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Amazon CloudSearch
Developer Guide (API Version 2013-01-01)

Step 3: Search Your Amazon CloudSearch Domain

You can use the search tester in the Amazon CloudSearch console to submit sample search requests and view the results. You can also submit sample search requests through a Web browser or using cURL. In your application, you can use any HTTP library to send search traffic to your Amazon CloudSearch domain.

Searching with the Search Tester

The search tester in the Amazon CloudSearch console enables you to submit sample search requests using any of the supported query parsers: simple, structured, lucene, or dismax. By default, requests are processed with the simple query parser. You can specify options for the selected parser, filter and sort the results, and browse the configured facets. The search hits are automatically highlighted in the search results. For information about how this is done, see Highlighting Search Hits in Amazon CloudSearch. You can also select a suggester to get suggestions as you enter terms in the Search field. (You must configure a suggester before you can get suggestions. For more information see Getting Autocomplete Suggestions in Amazon CloudSearch.)

By default, results are sorted according to an automatically-generated relevance score, _score. For information about customizing how results are ranked, see Sorting Results in Amazon CloudSearch.

To search your domain

You can specify additional options for the selected query parser to configure the default operator and control which operators can be used in a query. For more information, see Search Request Parameters.

  1. Go to the Amazon CloudSearch console at https://console.aws.amazon.com/cloudsearch/home.

  2. In the Navigation panel, click the name of your movies domain and then click the Run a Test Search link.

  3. To perform a simple text search, enter the text you want to search for and click Go. By default, all text and text-array fields are searched.

  4. To search particular fields, click the More Parameters link and enter a comma-separated list of the fields you want to search in the Search Fields field. You can append a weight to each field with a caret (^) to control the relative importance of each field in the search results. For example, specifying title^5, description weights hits in the title field five times more than hits in the description field when calculating relevance scores for each matching document.

  5. To use the structured query syntax, select Structured from the Query Parser menu. Once you've selected the structured query parser, enter your structured query in the Search field and click Go. For example, to find all of the movies with star in the title that were released in the year 2000 or earlier, you could enter: (and title:'star' year:{,2000]). For more information, see Constructing Compound Queries. To submit Lucene or DisMax queries, select the appropriate query parser.

To view the HTTP search request that was sent to your domain's search endpoint and the response returned by Amazon CloudSearch, click the view raw link for the response format you want to see.

You can copy and paste the request URL to submit the request and view the response from a Web browser. Requests can be sent via HTTP or HTTPS.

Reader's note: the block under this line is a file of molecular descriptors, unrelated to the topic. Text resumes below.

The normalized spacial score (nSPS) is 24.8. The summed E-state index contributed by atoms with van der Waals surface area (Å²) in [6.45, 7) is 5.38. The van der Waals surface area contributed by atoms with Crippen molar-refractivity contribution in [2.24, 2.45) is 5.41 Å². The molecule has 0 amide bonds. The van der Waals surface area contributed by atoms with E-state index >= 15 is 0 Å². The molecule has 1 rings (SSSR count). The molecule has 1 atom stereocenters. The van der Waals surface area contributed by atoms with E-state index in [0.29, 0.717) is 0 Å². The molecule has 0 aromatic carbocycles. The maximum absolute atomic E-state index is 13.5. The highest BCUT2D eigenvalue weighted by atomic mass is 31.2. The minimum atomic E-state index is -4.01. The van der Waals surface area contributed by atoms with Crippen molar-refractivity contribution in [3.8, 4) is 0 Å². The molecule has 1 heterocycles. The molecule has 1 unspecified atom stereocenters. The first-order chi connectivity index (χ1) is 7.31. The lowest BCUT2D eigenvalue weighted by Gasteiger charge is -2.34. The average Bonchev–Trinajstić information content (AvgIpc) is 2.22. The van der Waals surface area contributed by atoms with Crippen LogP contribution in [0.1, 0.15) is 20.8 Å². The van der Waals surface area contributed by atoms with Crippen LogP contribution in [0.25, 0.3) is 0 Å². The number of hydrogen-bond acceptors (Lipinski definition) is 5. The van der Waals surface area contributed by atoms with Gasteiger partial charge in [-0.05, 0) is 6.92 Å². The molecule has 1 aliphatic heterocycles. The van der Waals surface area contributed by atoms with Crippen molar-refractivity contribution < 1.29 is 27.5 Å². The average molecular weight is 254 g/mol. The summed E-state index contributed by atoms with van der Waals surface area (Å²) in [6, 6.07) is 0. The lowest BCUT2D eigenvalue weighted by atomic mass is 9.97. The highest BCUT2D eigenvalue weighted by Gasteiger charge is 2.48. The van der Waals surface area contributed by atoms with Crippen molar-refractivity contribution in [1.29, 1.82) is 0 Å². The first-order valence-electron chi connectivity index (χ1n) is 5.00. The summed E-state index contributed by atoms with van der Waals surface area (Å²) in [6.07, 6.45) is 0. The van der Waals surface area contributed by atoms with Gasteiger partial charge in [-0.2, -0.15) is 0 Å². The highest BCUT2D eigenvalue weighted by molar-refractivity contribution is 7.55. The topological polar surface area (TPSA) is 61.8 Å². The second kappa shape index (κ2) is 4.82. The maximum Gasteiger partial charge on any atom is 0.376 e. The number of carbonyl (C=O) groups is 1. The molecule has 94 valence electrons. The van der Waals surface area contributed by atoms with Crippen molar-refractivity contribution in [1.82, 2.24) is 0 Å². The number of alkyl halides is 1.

Submitting Search Requests from a Web Browser

You can submit search requests directly to your search endpoint from any Web browser. You can use any of the query parsers (simple, structured, lucene, or dismax) and specify a variety of options to constrain your search, request facet information, customize ranking, and control what information is returned in the results.

For example, to search your movies domain and get the titles of all of the available Star Wars movies, append the following search string to your search endpoint. (2013-01-01 is the API version and must be specified.)

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/2013-01-01/search?q=star+wars&return=title

Note

Your domain's search endpoint is shown on the domain dashboard. You can also perform a search from the AWS Management Console, view the raw request and response, and copy the request URL from the Search Request field. A domain's search and document service endpoints remain the same for the life of the domain.

By default, Amazon CloudSearch returns the response in JSON. You can also get the search results formatted in XML by specifying the format parameter, format=xml. (Note that errors can be returned in either JSON or XML, depending on where the error originated.)

Searching Numeric Fields

You can use the structured query syntax, q.parser=structured, to find documents that have particular numeric attributes. You can search for an exact value or a range of values within any numeric field (double, double-array, int, int-array). To search for a range, you specify the upper and lower bounds, separated by a comma, and enclose the range in brackets or braces. Use square brackets ([,]) when you want to include the bounds, and curly braces ({,}) to exclude the bounds. For example:

  • year:2000 matches documents whose year field contains the value 2000.

  • year:[2000,} matches documents whose year field contains a value greater than or equal to 2000

  • year:{,2000] matches documents whose year field contains a value less than or equal to 2000

  • year:[2000,2011] matches documents whose year field contains a value between 2000 and 2011, inclusive.

  • year:{2000,2011} matches documents whose year field contains a value between 2000 and 2011, exclusive.

You can also search date fields for a specific date or date range, but you must enclose each date string in single quotes: release_date:['2000-01-01T00:00:00Z','2011-01-01T00:00:00Z'].

For example, the following structured query searches for "star" in the title field, finds all of the matching movies that were released before 2000, and returns the title, year, and relevance score for each one:

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q=(and title:'star' year:{,2000])&q.parser=structured&return=title,year,_score